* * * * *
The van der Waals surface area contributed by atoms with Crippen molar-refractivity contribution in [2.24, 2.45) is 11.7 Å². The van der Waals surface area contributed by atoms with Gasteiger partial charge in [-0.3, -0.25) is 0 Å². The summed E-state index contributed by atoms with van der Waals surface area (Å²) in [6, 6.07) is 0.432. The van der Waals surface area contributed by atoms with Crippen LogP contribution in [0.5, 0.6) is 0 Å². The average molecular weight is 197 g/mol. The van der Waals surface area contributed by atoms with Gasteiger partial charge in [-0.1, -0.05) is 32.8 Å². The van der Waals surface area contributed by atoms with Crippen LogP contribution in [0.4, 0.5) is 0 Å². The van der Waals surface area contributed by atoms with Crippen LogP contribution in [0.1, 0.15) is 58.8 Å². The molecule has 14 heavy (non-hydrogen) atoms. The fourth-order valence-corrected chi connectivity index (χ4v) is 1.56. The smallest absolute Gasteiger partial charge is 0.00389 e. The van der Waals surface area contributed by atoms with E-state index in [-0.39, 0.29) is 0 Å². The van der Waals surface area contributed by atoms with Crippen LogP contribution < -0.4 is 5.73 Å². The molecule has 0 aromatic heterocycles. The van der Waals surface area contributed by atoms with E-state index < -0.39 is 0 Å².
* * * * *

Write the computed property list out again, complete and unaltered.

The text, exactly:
The van der Waals surface area contributed by atoms with Crippen molar-refractivity contribution in [2.24, 2.45) is 11.7 Å². The van der Waals surface area contributed by atoms with Gasteiger partial charge in [-0.3, -0.25) is 0 Å². The summed E-state index contributed by atoms with van der Waals surface area (Å²) in [6, 6.07) is 0.432. The van der Waals surface area contributed by atoms with Crippen LogP contribution in [0.5, 0.6) is 0 Å². The average molecular weight is 197 g/mol. The van der Waals surface area contributed by atoms with Gasteiger partial charge in [-0.1, -0.05) is 32.8 Å². The van der Waals surface area contributed by atoms with Crippen LogP contribution in [0.4, 0.5) is 0 Å². The van der Waals surface area contributed by atoms with Crippen LogP contribution in [0.1, 0.15) is 58.8 Å². The molecule has 14 heavy (non-hydrogen) atoms. The fourth-order valence-corrected chi connectivity index (χ4v) is 1.56. The smallest absolute Gasteiger partial charge is 0.00389 e. The van der Waals surface area contributed by atoms with E-state index in [-0.39, 0.29) is 0 Å². The van der Waals surface area contributed by atoms with Crippen LogP contribution < -0.4 is 5.73 Å². The molecule has 0 aromatic heterocycles. The van der Waals surface area contributed by atoms with E-state index < -0.39 is 0 Å².